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COLLECTION Identifier: MC 338

Records of the Fragment Society, 1812-1993


Minutes, annual reports, correspondence, etc., of the Fragment Society (Boston, Mass.), a philanthropic organization and the oldest continuous sewing circle in Boston.


  • Creation: 1812-1993

Language of Materials

Materials in English.

Access Restrictions:

Access. Most of the records are open to research, but there are some records access to which would constitute an unwarranted invasion of privacy. Folders #54v-66d, 92-93, 128-177, and 179 are closed to all researchers, except present and former Fragment Society board members, for 80 years from the date of the most recent document in the respective folder. Individual documents removed from otherwise open folders are also closed for 80 years. To ensure the privacy of the aid recipients, each researcher wishing to use the Fragment Society records must sign a special permission form in addition to the manuscript request form.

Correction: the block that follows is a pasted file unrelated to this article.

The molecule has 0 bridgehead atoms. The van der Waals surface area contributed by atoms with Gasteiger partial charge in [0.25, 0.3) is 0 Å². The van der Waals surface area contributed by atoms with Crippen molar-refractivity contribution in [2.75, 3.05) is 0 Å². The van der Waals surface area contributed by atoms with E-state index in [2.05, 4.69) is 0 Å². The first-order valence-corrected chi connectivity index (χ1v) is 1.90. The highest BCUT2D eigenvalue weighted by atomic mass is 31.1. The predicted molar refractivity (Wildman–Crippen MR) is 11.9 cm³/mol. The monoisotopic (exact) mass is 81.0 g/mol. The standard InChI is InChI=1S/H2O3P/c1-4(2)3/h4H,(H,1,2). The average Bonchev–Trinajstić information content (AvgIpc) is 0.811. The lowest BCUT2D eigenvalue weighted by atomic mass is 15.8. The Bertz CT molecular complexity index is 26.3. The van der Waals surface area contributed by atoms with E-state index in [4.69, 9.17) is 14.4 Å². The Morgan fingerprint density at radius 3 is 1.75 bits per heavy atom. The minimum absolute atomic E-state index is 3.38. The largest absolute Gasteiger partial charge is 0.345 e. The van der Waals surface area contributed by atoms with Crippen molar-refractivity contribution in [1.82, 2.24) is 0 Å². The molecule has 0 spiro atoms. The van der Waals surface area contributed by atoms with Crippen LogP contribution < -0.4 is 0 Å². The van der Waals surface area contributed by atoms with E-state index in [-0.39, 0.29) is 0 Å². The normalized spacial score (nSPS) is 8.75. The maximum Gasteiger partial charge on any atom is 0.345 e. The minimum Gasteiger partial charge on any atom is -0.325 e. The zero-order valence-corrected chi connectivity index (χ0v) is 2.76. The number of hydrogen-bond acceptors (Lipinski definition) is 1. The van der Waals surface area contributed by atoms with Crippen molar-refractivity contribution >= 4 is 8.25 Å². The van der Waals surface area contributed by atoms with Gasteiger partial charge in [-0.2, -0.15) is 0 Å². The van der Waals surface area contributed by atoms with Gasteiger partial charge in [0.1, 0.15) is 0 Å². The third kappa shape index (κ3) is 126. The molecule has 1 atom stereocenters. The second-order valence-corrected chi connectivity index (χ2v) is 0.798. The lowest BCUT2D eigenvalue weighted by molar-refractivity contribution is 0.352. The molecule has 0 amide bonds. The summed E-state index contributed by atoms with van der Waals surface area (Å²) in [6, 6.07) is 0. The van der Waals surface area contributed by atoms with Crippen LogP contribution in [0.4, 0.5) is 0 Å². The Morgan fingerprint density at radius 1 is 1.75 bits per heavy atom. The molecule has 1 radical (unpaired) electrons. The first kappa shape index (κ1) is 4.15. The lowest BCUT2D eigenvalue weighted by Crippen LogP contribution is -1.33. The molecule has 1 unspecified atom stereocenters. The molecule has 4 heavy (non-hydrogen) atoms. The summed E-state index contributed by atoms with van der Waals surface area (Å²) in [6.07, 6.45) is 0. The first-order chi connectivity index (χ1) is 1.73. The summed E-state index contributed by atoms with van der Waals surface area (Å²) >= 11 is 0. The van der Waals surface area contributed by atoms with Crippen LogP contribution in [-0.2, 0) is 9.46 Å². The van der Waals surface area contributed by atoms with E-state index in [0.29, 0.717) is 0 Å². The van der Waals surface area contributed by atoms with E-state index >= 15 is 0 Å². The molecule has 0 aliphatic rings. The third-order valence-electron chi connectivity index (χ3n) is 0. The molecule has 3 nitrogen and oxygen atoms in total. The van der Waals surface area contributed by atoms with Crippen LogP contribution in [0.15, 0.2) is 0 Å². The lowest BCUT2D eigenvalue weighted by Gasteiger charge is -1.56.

Conditions Governing Use

Copyright. Copyright in the records created by the Fragment Society is held by the President and Fellows of Harvard College for the Schlesinger Library. As long as the organization exists, those wishing to publish quotations from the records must obtain the written permission of the president or vice president of the Fragment Society. Copyright in other papers in the collection may be held by their authors, or the authors' heirs or assigns.

Copying. Papers may be copied in accordance with the library's usual procedures.


8.72 linear feet ((13 file boxes, 3 cartons) plus 1 oversize volume, 1 folio+ folder, 3 photograph folders, 1 folio photograph folder)

The bulk of the Fragment Society records (1812-1981) was originally processed in 1982, and has not been reprocessed. The addenda, processed in 1995, contained some documents that overlapped the original archive in both topic and date; these have been interfiled where possible. In most cases, however, the addenda are inventoried separately at the end of the original folder listing. Although most cover the years 1982-1993, there are earlier records as well. Copies of documents, from which names or street addresses have been removed, are available for many of the records closed for privacy reasons (see "Access," page 1) in Series I-V; copies were not made for the addenda.